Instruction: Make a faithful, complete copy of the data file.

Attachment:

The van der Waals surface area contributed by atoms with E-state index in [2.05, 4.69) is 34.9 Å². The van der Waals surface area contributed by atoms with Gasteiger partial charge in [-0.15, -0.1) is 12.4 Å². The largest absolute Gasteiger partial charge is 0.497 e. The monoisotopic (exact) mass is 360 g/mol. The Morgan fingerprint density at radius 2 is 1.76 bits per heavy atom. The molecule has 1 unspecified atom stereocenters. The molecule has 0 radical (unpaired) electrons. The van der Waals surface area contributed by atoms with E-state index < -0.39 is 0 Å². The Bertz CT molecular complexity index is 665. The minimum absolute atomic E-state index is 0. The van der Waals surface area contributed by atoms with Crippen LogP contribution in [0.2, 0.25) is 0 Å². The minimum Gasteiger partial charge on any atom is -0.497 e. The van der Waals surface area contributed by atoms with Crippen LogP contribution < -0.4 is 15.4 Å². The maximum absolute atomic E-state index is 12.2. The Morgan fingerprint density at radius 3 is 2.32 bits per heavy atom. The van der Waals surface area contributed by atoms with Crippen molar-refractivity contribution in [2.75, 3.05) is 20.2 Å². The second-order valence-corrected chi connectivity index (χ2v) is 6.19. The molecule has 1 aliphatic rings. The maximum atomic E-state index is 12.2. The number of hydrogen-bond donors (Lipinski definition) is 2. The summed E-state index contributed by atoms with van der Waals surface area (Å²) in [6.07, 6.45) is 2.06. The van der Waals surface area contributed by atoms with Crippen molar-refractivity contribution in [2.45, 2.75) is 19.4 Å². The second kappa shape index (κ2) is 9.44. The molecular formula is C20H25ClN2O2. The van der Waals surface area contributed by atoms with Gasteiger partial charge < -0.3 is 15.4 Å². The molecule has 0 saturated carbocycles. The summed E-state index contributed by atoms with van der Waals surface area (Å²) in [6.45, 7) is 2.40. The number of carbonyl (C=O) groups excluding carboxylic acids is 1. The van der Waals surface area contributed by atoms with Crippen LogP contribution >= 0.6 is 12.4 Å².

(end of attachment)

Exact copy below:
The van der Waals surface area contributed by atoms with E-state index in [2.05, 4.69) is 34.9 Å². The van der Waals surface area contributed by atoms with Gasteiger partial charge in [-0.15, -0.1) is 12.4 Å². The largest absolute Gasteiger partial charge is 0.497 e. The monoisotopic (exact) mass is 360 g/mol. The Morgan fingerprint density at radius 2 is 1.76 bits per heavy atom. The molecule has 1 unspecified atom stereocenters. The molecule has 0 radical (unpaired) electrons. The van der Waals surface area contributed by atoms with E-state index < -0.39 is 0 Å². The Bertz CT molecular complexity index is 665. The minimum absolute atomic E-state index is 0. The van der Waals surface area contributed by atoms with Crippen LogP contribution in [0.2, 0.25) is 0 Å². The minimum Gasteiger partial charge on any atom is -0.497 e. The van der Waals surface area contributed by atoms with Crippen LogP contribution < -0.4 is 15.4 Å². The maximum absolute atomic E-state index is 12.2. The Morgan fingerprint density at radius 3 is 2.32 bits per heavy atom. The van der Waals surface area contributed by atoms with Crippen molar-refractivity contribution in [2.75, 3.05) is 20.2 Å². The second-order valence-corrected chi connectivity index (χ2v) is 6.19. The molecule has 1 aliphatic rings. The maximum atomic E-state index is 12.2. The number of hydrogen-bond donors (Lipinski definition) is 2. The summed E-state index contributed by atoms with van der Waals surface area (Å²) in [6.07, 6.45) is 2.06. The van der Waals surface area contributed by atoms with Crippen molar-refractivity contribution in [2.45, 2.75) is 19.4 Å². The second kappa shape index (κ2) is 9.44. The molecular formula is C20H25ClN2O2. The van der Waals surface area contributed by atoms with Gasteiger partial charge < -0.3 is 15.4 Å². The molecule has 0 saturated carbocycles. The summed E-state index contributed by atoms with van der Waals surface area (Å²) in [6.45, 7) is 2.40. The number of carbonyl (C=O) groups excluding carboxylic acids is 1. The van der Waals surface area contributed by atoms with Crippen LogP contribution >= 0.6 is 12.4 Å².